Air Force, Navy march toward a solar future                   


In Florida, the Navy and Air Force have joined together with a new power source for the future – and it isn’t a corps of newly-minted Marines.

Instead, Coronal Energy and Gulf Power have broken ground on two solar installations – one at Eglin Air Force Base in Valparaiso, Fla., and the Naval Air Station (NAS) Pensacola. When completed, the combined projects, along with a third as part of Coronal Energy’s Gulf Coast Solar Center Portfolio, will total 120 MW capacity, making the group among the largest installations in the state.

NAS Pensacola’s NOLF Saufley will be comprised of approximately 600,000 photovoltaic panels with a capacity of 50 MW, producing enough energy to power nearly 7,400 Escambia County homes for a year. At Eglin Air Force Base, approximately 375,000 photovoltaic panels with a capacity of 30 megawatts will produce enough energy to power nearly 4,500 Okaloosa County homes for a year.

The new installations join a third project, NAS Whiting Field’s NOLF Holley in Milton, which will contain approximately 475,000 photovoltaic panels with a capacity of 40 MW producing enough energy to power nearly 6,100 Santa Rosa County homes for a year. Construction on the projects began in November and are expected to be completed by this summer.

“Gulf Power is investing in smart renewables such as these solar projects that make economic sense for our customers as part of a balanced energy mix,” said Stan Connally, Gulf Power chairman, president, and CEO.

The installations are the latest efforts by the military to become more energy independent with the use of solar energy and other renewables. The Solar Energy Industries Association (SEIA) reported in 2013 that the Navy, Army and Air Force have each implemented aggressive plans that have put the U.S. military on a path to significantly expand its use of clean, renewable solar energy.*

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Each branch has outlined ambitious renewable energy targets that will drive 3 GW of renewable energy installations by 2025.  All of these targets have been designed to help meet a wider DOD mandate, title 10 USC 2911, that requires 25 percent of total facility energy consumption to come from renewable energy sources by 2025.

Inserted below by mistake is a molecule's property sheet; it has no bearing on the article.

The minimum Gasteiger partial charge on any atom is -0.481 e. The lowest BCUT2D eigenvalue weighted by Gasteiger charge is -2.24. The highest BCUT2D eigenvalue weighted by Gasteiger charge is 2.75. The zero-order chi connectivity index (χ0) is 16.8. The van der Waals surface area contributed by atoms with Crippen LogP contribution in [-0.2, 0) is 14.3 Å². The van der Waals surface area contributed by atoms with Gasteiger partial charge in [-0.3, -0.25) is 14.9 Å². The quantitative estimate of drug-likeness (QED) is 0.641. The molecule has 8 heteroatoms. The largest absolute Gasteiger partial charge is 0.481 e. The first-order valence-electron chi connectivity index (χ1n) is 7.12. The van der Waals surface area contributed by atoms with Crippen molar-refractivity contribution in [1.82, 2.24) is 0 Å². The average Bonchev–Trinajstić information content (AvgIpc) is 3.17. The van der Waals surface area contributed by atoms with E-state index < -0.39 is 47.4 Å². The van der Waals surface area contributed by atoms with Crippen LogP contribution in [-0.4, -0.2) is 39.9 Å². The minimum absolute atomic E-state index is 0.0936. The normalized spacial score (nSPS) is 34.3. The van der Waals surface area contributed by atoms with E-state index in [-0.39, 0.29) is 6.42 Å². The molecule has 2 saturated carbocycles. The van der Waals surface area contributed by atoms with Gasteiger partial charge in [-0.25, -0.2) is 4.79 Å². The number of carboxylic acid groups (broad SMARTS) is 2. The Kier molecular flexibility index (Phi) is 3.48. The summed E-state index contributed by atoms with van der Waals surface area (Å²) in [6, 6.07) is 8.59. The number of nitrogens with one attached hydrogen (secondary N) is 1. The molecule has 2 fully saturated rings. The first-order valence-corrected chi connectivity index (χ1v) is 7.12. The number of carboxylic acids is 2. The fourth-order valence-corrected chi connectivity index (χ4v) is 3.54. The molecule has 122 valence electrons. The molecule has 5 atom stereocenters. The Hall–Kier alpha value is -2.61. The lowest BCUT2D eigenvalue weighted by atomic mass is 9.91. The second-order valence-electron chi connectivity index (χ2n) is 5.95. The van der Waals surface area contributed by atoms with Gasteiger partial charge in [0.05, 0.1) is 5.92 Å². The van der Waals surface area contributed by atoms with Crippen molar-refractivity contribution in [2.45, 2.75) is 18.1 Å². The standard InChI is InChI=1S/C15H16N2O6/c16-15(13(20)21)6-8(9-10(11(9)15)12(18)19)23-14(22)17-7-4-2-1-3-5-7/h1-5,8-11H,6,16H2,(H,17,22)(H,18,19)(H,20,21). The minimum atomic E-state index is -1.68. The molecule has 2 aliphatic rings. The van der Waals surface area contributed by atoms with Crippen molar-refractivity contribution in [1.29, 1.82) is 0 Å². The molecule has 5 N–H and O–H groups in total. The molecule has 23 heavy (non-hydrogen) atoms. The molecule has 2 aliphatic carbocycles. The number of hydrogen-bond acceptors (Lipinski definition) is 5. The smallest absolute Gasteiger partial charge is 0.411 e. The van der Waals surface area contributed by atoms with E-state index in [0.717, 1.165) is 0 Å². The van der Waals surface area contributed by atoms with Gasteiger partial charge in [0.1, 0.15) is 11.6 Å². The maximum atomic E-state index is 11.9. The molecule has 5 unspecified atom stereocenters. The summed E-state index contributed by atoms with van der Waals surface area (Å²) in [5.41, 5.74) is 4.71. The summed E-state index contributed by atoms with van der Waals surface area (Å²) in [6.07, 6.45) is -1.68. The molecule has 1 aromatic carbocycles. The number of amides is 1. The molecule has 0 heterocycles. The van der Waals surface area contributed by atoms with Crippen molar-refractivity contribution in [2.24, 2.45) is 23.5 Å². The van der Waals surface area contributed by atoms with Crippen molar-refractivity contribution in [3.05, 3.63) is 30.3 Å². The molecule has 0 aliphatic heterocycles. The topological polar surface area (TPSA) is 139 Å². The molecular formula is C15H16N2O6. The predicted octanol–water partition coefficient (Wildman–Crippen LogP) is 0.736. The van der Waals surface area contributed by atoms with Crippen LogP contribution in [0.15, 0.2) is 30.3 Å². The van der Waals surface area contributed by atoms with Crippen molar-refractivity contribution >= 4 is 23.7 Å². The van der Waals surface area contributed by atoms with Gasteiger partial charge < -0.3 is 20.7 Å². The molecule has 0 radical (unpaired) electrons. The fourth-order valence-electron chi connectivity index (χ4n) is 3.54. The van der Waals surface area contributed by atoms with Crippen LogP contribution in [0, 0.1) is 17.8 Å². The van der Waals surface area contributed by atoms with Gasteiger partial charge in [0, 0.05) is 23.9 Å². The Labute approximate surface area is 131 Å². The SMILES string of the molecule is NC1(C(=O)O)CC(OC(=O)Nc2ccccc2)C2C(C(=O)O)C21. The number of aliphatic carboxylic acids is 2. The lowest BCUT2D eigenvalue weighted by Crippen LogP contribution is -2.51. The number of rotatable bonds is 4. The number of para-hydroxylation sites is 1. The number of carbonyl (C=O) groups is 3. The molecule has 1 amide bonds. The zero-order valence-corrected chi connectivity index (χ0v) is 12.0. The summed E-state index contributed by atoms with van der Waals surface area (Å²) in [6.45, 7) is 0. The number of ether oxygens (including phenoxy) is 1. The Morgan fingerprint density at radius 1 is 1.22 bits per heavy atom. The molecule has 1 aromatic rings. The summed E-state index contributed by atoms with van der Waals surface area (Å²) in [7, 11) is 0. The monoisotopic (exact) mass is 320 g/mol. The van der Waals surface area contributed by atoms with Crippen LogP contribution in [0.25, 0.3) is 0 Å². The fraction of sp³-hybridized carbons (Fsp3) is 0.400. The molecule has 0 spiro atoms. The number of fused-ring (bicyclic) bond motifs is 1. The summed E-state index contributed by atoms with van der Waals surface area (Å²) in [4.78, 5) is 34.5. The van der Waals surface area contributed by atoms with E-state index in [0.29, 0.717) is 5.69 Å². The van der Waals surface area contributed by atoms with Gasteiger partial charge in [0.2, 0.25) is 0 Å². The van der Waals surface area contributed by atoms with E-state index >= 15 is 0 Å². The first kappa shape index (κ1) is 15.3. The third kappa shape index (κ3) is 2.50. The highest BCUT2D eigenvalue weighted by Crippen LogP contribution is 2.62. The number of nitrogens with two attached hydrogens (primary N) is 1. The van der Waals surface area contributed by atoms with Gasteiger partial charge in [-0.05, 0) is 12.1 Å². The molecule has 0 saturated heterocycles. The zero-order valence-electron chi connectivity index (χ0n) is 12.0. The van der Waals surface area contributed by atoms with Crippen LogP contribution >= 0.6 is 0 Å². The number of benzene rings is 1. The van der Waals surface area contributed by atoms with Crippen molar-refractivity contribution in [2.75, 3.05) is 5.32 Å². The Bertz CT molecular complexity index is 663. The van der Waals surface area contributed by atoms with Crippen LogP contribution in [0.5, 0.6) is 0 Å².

“We continually seek to balance the military mission with the stewardship of this environmental national treasure and look for innovative ways to excel in both arenas,” said Col. Craig Johnson, 96th Civil Engineer Group commander at Eglin AFB.  “This project does that by leasing 240 acres of underused land to Gulf Power.”

“In turn, Eglin AFB will receive lease payments we will use to improve the energy resiliency of our installation,” Johnson added. “At the same time, the project will provide a substantial amount of clean energy back to Eglin and the surrounding community.”

SEIA’s report also showed solar energy’s growing role in powering military installations and military homes across the country. The report’s executive summary notes:*

As of early 2013, there are more than 130 megawatts (MW) of solar photovoltaic (PV) energy systems powering Navy, Army and Air Force bases in at least 31 states and the District of Columbia. Combined, these installations provide enough clean energy to power 22,000 American homes.

2017-01-19 09_38_37-Enlisting the Sun_ Powering the U.S. Military with Solar Energy 2013 _ SEIA and

* The numbers used in the graphics are from the 2013 report, the last available data.

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